| 
  • If you are citizen of an European Union member nation, you may not use this service unless you are at least 16 years old.

  • Whenever you search in PBworks, Dokkio Sidebar (from the makers of PBworks) will run the same search in your Drive, Dropbox, OneDrive, Gmail, and Slack. Now you can find what you're looking for wherever it lives. Try Dokkio Sidebar for free.

View
 

JustGo

This version was saved 14 years, 9 months ago View current version     Page history
Saved by PBworks
on February 27, 2008 at 10:42:13 pm
 

JustGo - a simple way to interact with computers using just the mouse

 

We are descended from tens of millions of years of ancestors who made it back to the nest, or we wouldn't be here. One consequence is that navigating geographically, that is turning left and right while moving around comes very naturally to us. We don't have much trouble finding the fridge or the couch, except maybe in the dark.

 

Jef Raskin, in his seminal "The Humane Interface" described a hospital information system which used a mouse with the two main buttons dedicated to ZOOM IN and ZOOM OUT. With the screen filled with a lot of information. To fit it on the screen some of it had to be written smaller, or even much, much smaller. To see the stuff written smaller, you go there and zoom in. What was really remarkable, in my mind, was that absolute novices were comfortable and competent with the system in less than a single minute of training. Even computer experts learned the system in less than two minutes.

 

Since that sounds wonderful, why change it? The zoom buttons are velocity based devices, like joysticks, as opposed to displacement based devices like computer mice. Thus you must pay close attention and stop pressing the button at just the right time so that the text there is the right size to read easily. How could that be improved? Make the zooming automatic and keyed to the size of the text in that location. Put a visible border around the stuff which is written smaller, and use roll-over, or mouse-over (moving the mouse pointer into that region) to trigger the zoom in. Make zoom out happen when you mouse out of the region.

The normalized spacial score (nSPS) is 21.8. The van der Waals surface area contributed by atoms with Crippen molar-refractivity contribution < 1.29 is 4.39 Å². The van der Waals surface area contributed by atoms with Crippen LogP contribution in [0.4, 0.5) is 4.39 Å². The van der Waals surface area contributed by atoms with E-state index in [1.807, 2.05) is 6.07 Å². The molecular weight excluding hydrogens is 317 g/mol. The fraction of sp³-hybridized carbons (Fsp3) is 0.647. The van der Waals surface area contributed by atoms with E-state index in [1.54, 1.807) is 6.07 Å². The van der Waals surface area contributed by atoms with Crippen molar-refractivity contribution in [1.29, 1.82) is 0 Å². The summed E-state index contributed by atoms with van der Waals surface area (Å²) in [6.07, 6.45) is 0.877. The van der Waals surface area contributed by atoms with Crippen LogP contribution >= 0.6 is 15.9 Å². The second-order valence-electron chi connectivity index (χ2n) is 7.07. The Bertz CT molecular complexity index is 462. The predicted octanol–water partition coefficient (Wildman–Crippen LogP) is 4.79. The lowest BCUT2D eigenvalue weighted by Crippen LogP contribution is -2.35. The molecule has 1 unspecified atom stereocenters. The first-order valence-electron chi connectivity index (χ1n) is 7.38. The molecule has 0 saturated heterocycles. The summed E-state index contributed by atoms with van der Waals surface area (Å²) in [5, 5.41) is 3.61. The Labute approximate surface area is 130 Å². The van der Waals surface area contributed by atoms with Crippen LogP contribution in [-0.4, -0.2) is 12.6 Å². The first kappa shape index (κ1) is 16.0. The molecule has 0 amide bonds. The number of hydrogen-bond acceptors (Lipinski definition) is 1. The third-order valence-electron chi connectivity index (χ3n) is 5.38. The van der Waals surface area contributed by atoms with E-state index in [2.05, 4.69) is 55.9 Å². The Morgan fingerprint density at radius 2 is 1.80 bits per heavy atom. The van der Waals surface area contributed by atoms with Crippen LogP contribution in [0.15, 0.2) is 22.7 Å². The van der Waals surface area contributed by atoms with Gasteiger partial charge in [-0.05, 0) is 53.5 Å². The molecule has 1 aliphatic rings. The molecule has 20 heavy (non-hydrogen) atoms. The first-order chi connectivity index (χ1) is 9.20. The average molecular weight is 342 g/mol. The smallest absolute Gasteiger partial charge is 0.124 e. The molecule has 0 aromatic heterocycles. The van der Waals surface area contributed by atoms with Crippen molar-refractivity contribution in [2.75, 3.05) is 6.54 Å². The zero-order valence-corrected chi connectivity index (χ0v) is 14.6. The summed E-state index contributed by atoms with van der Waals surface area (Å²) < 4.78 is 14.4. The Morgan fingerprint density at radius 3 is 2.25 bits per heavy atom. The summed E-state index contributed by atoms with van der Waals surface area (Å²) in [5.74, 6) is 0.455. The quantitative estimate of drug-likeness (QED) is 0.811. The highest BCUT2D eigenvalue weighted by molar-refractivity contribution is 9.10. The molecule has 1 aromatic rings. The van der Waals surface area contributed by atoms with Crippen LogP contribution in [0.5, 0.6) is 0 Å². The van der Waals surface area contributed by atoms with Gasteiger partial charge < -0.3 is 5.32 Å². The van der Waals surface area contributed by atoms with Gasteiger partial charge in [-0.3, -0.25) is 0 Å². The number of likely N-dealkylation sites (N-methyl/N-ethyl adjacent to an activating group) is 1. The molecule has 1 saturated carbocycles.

The designer of such a zoom world would arrange that the parts of that world are easy to locate and identify. For instance, one might use captions below thumbnail images much the way there are signs identifying "Mens Clothes" in a deparment store, or "Condiments" in an aisle of a super market. Of course, the designer, (architect?), of such an arrangement should  also see to it that there is enough space between these regions so that you can get to the one you want without "falling" into some other contained sub-space. It's not hard.

 

This idea must be verified by user testing. There will be many ways to implement such auto zooming worlds, but any one will likely suffice to see if such a system is as pleasing to use as I hope. My current candidate for a convenient system in which this can be built is Sun's Lively Kernel. Online videos of two talks about Lively Kernel are available as a Google talk and as a session of EE380 at Stanford. Can you find another convenient way to implement such a scheme?

 

Notice that the thumbnails amount to links but navigating among them is as simple as possible if one's hand is already on the mouse. We might also provide a way to navigate by keyboard. Suppose that each thumbnail had a one or two letter key, perhaps shown as semi-transparent large letters covering the thumbnail image. Then by using a meta-key, perhaps called LEAP, and possibly located below the  space bar for convenient access by one's thumb, one might type the one or two letters thus moving the mouse cursor to the thumbnail and auto zooming into it. If one's hands were on the keyboard already, this would eliminate the 1.7 (?) second cost of moving a hand to the mouse.

 

 

Comments (0)

You don't have permission to comment on this page.